As he’ll tell you himself, Vic Mercredi is the answer to a trivia question: he’s the first hockey player born and raised in Yellowknife to play in the National Hockey League.
Mercredi played two games with the Atlanta Flames during the 1974-75 season, followed by three games in the World Hockey Association with the Calgary Cowboys in the 1975-76 season.
But the one thing he never had was his own trading card — at least not until now.
Mercredi is one of eight players who have been memorialized by the Upper Deck Company in its First Peoples rookie cards. The idea behind it was to give players of Indigenous ancestry a chance to have an officially-licensed NHL trading card. The series was launched on Jan. 13.
Yellowknifer spoke with Mercredi on Monday and he said he was both honoured and blessed to be a part of it.
“It’s great that my kids and grandkids and nephews can finally see what I was able to do,” he said. “I would get asked all the time if I had a hockey card and I would say no, but to have Upper Deck do something like this is really nice.”
Mercredi, who played left wing, was the Flames’ first-round pick, 16th overall, in the 1973 NHL Amateur Draft following a stellar junior career with the New Westminster Bruins of the Western Hockey League and Penticton Broncos of the B.C. Hockey League. He went on to play professionally in the Central Hockey League, Pacific Hockey League, American Hockey League and one season in Sweden.
The image on the card issued by Upper Deck is Mercredi’s promotional shot from his first training camp with the Flames in 1973.
“That’s from 50 years ago and it was the kind of photo they would use for magazines and programs and that sort of thing,” said Mercredi, who still resides in Yellowknife.
When it came to his time with the Flames, he said he actually dressed for more games than he was credited with. The difference was back then, you actually had to be on the ice to get the game credit.
“I actually dressed for about 10 games, but I sat on the bench for most of them,” he said. “Back in those days, you had to be on the ice for at least one shift for it to count as a game played, so those two games I played in were games I skated in.”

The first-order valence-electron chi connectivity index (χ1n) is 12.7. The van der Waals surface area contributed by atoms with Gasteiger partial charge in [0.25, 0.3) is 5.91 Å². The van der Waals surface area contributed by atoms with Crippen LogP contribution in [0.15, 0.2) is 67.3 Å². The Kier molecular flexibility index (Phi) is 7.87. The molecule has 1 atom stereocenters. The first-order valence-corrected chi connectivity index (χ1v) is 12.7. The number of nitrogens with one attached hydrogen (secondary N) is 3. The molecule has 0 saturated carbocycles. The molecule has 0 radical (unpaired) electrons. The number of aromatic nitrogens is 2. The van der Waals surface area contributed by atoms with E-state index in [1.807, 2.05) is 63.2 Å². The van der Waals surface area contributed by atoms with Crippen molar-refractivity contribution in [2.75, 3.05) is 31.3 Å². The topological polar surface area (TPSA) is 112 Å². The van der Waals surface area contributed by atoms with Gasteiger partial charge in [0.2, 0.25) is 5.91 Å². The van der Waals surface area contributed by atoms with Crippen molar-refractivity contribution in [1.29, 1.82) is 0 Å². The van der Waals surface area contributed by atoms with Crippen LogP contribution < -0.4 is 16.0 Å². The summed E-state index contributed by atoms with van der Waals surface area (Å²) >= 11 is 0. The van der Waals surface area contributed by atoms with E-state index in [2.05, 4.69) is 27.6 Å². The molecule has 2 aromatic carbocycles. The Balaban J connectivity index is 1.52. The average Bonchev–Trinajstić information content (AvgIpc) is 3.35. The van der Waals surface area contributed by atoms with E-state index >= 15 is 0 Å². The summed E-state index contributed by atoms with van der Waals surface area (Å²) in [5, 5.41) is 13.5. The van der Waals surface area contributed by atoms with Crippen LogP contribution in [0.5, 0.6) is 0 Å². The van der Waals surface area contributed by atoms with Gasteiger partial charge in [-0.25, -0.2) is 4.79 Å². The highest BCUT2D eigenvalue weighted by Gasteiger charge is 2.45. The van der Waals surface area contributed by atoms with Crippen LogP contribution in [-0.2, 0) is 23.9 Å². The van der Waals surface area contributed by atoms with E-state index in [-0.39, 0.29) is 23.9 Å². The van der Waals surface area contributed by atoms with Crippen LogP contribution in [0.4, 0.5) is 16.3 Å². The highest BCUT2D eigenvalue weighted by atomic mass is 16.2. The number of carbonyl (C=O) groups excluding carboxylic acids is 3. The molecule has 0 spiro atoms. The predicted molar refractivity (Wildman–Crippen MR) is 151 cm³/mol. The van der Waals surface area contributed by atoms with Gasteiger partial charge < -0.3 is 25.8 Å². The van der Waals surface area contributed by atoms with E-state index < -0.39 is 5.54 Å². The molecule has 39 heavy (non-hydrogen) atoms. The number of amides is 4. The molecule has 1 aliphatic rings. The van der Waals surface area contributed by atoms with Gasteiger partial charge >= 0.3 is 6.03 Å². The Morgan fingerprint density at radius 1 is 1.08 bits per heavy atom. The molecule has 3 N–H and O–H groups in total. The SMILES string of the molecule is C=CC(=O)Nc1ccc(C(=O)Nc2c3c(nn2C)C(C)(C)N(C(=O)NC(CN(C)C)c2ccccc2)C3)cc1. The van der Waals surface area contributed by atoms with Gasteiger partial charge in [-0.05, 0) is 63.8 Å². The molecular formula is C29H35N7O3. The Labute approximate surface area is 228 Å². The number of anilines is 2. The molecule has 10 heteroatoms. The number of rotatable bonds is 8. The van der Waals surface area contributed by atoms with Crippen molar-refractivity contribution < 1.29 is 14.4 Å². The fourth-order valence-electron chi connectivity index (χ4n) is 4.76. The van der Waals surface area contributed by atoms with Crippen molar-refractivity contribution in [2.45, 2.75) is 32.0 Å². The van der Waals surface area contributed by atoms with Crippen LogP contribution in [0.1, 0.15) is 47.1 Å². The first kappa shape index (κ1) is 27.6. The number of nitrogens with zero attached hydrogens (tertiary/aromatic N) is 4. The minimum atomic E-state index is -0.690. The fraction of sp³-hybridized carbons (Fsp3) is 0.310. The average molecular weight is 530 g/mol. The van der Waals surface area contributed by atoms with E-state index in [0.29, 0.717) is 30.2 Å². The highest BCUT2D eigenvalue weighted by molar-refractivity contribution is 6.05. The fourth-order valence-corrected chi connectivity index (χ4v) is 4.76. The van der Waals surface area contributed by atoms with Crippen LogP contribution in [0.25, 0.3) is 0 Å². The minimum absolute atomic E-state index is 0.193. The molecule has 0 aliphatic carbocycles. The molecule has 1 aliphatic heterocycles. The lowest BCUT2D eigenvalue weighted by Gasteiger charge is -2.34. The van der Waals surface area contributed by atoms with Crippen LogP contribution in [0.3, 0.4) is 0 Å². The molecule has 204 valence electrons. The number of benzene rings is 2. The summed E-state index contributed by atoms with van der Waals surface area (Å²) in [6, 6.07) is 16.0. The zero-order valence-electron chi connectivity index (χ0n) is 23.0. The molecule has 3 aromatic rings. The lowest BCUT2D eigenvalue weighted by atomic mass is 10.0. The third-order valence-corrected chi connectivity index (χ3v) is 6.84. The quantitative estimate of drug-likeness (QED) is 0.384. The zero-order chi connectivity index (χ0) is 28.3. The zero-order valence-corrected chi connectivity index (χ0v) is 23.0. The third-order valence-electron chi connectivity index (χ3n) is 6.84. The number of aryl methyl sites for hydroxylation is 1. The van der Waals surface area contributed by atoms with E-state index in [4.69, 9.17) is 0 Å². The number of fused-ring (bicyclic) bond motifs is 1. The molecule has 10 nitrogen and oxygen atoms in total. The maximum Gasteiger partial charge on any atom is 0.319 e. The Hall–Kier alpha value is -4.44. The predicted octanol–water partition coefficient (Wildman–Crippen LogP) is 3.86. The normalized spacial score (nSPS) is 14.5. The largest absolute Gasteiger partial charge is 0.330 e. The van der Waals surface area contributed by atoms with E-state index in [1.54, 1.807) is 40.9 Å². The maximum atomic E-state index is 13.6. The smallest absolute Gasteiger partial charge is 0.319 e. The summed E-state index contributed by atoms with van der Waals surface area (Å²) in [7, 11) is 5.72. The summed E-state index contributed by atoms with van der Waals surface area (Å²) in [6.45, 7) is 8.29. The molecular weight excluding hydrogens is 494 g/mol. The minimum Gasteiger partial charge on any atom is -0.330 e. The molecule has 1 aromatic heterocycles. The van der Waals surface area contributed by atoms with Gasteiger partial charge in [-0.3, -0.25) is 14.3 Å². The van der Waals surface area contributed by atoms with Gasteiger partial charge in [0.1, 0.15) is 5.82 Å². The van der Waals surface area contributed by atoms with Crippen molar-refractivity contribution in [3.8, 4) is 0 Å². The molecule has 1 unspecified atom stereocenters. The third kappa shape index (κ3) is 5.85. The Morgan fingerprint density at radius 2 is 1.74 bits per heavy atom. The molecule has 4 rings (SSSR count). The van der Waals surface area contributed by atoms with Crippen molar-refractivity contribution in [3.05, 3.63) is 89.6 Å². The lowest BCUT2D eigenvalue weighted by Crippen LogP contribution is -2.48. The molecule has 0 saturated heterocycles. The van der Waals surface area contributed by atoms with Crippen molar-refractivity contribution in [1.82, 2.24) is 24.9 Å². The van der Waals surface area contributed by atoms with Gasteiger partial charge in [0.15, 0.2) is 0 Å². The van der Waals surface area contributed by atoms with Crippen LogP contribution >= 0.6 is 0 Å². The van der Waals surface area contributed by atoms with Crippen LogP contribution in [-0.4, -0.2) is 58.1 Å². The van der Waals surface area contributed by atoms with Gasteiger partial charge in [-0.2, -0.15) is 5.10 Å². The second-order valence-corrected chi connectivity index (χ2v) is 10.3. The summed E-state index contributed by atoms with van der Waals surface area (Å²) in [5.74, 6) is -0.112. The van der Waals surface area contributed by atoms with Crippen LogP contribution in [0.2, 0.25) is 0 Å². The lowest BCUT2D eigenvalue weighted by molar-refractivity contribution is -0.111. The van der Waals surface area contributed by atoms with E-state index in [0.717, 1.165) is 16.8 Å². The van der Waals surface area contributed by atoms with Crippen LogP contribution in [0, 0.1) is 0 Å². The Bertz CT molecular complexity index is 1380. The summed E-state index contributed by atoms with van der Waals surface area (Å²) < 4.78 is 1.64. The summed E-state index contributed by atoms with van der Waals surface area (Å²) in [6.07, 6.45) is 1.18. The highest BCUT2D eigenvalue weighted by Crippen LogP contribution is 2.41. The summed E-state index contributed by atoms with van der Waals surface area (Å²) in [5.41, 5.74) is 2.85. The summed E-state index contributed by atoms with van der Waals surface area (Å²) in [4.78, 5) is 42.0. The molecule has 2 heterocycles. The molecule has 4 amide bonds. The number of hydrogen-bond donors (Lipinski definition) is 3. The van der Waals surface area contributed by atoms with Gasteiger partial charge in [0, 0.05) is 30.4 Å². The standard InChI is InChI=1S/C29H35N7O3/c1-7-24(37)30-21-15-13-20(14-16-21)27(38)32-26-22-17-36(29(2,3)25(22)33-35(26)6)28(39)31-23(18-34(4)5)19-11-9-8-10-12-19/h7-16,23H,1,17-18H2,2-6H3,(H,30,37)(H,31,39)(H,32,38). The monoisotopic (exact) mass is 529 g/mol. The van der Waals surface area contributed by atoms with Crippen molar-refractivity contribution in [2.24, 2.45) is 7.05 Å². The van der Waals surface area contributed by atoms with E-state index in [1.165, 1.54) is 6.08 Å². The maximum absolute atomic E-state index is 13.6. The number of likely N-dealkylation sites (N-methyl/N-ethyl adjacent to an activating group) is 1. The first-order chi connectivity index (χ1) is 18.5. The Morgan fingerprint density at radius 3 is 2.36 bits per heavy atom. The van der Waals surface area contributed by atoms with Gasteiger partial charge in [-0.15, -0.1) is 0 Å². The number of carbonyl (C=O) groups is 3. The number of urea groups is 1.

It was an old-school mentality in the 1970s, he added, where veterans led the way.
“The Flames back then had guys like Pat Quinn, Noel Price, Bryan Hextall and that’s how (general manager) Cliff Fletcher did it back then — go with the old guys,” he said.
The card was designed by Jacob Alexis of the Alexis Nakota Sioux Nation in Alberta, while the card backs were written by Naim Cardinal of the Tallcree First Nation, also in Alberta.
Mercredi said Cardinal got in touch with him to get all of the pertinent information.
“He’s really interested in Indigenous hockey players and he told me Upper Deck was interested in doing something like this,” he said.
Once the project was completed, Mercredi said he called Upper Deck to see if he could get some cards sent up.
“I asked for four so my nephews and grandkids could each have one,” he said. “They swore me to secrecy because it hadn’t been launched.”
Upper Deck said it worked with a board of mostly Indigenous community members for guidance to properly celebrate these communities.
“It was paramount for us to do this right and involve the Indigenous community from the inception of the idea through distribution,” said Upper Deck president Jason Masherah in a press release. “We’re thrilled to give these iconic Indigenous players the recognition they deserve and get the cards in the hands of excited community members.”
The other players in the series include Ted Nolan, Dan Frawley, Johnny Harms, Rocky Trottier, Danny Hodgson, Bill LeCaine and Jason Simon.
The cards are being distributed at Indigenous hockey camps run by Nolan, as well as at two Indigenous hockey tournaments, but nothing is scheduled for Yellowknife.
“There isn’t a collectibles place in Yellowknife anymore, but they told me that they would send up a package when it was launched — I’m expecting that to arrive any day now,” said Mercredi. “It’s a great piece of history and it’s a chance to show a whole generation of kids who probably don’t realize that we’ve had two players from Yellowknife get drafted in the first round: myself and Greg Vaydik. It was a long time ago, but it happened.”
This is so fantastic! I refer to Vic’s achievements as an Indigenous NHL player often in my classroom. I remember listening to the radio and hearing his name as a First Round draft choice- amazing! A card well deserved!